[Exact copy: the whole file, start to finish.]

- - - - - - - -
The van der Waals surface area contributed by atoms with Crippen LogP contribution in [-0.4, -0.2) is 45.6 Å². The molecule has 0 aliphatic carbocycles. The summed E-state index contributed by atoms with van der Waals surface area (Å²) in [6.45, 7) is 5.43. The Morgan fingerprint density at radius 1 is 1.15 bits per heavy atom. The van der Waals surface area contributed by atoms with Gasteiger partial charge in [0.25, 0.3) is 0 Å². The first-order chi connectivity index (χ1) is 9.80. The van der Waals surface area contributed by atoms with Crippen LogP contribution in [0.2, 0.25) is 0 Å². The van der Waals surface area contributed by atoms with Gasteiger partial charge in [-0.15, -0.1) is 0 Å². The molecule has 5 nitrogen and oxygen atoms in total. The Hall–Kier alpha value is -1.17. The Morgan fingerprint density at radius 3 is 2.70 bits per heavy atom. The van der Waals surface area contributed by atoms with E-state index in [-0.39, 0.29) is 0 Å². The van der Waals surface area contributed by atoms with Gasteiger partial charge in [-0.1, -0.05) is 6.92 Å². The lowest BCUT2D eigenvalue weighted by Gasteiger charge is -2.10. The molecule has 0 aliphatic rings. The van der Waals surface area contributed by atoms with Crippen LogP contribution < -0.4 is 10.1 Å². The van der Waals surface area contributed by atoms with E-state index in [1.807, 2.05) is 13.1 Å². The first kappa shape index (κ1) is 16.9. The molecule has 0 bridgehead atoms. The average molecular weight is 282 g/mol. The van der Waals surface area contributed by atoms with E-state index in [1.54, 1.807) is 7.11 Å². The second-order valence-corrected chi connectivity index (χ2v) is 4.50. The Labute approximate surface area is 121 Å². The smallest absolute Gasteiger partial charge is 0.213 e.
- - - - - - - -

The van der Waals surface area contributed by atoms with Crippen LogP contribution in [-0.4, -0.2) is 45.6 Å². The molecule has 0 aliphatic carbocycles. The summed E-state index contributed by atoms with van der Waals surface area (Å²) in [6.45, 7) is 5.43. The Morgan fingerprint density at radius 1 is 1.15 bits per heavy atom. The van der Waals surface area contributed by atoms with Gasteiger partial charge in [0.25, 0.3) is 0 Å². The first-order chi connectivity index (χ1) is 9.80. The van der Waals surface area contributed by atoms with Crippen LogP contribution in [0.2, 0.25) is 0 Å². The van der Waals surface area contributed by atoms with Gasteiger partial charge in [-0.15, -0.1) is 0 Å². The molecule has 5 nitrogen and oxygen atoms in total. The Hall–Kier alpha value is -1.17. The Morgan fingerprint density at radius 3 is 2.70 bits per heavy atom. The van der Waals surface area contributed by atoms with E-state index in [-0.39, 0.29) is 0 Å². The van der Waals surface area contributed by atoms with Gasteiger partial charge in [-0.1, -0.05) is 6.92 Å². The lowest BCUT2D eigenvalue weighted by Gasteiger charge is -2.10. The molecule has 0 aliphatic rings. The van der Waals surface area contributed by atoms with Crippen LogP contribution < -0.4 is 10.1 Å². The van der Waals surface area contributed by atoms with E-state index in [1.807, 2.05) is 13.1 Å². The first kappa shape index (κ1) is 16.9. The molecule has 0 bridgehead atoms. The average molecular weight is 282 g/mol. The van der Waals surface area contributed by atoms with E-state index in [1.54, 1.807) is 7.11 Å². The second-order valence-corrected chi connectivity index (χ2v) is 4.50. The Labute approximate surface area is 121 Å². The smallest absolute Gasteiger partial charge is 0.213 e.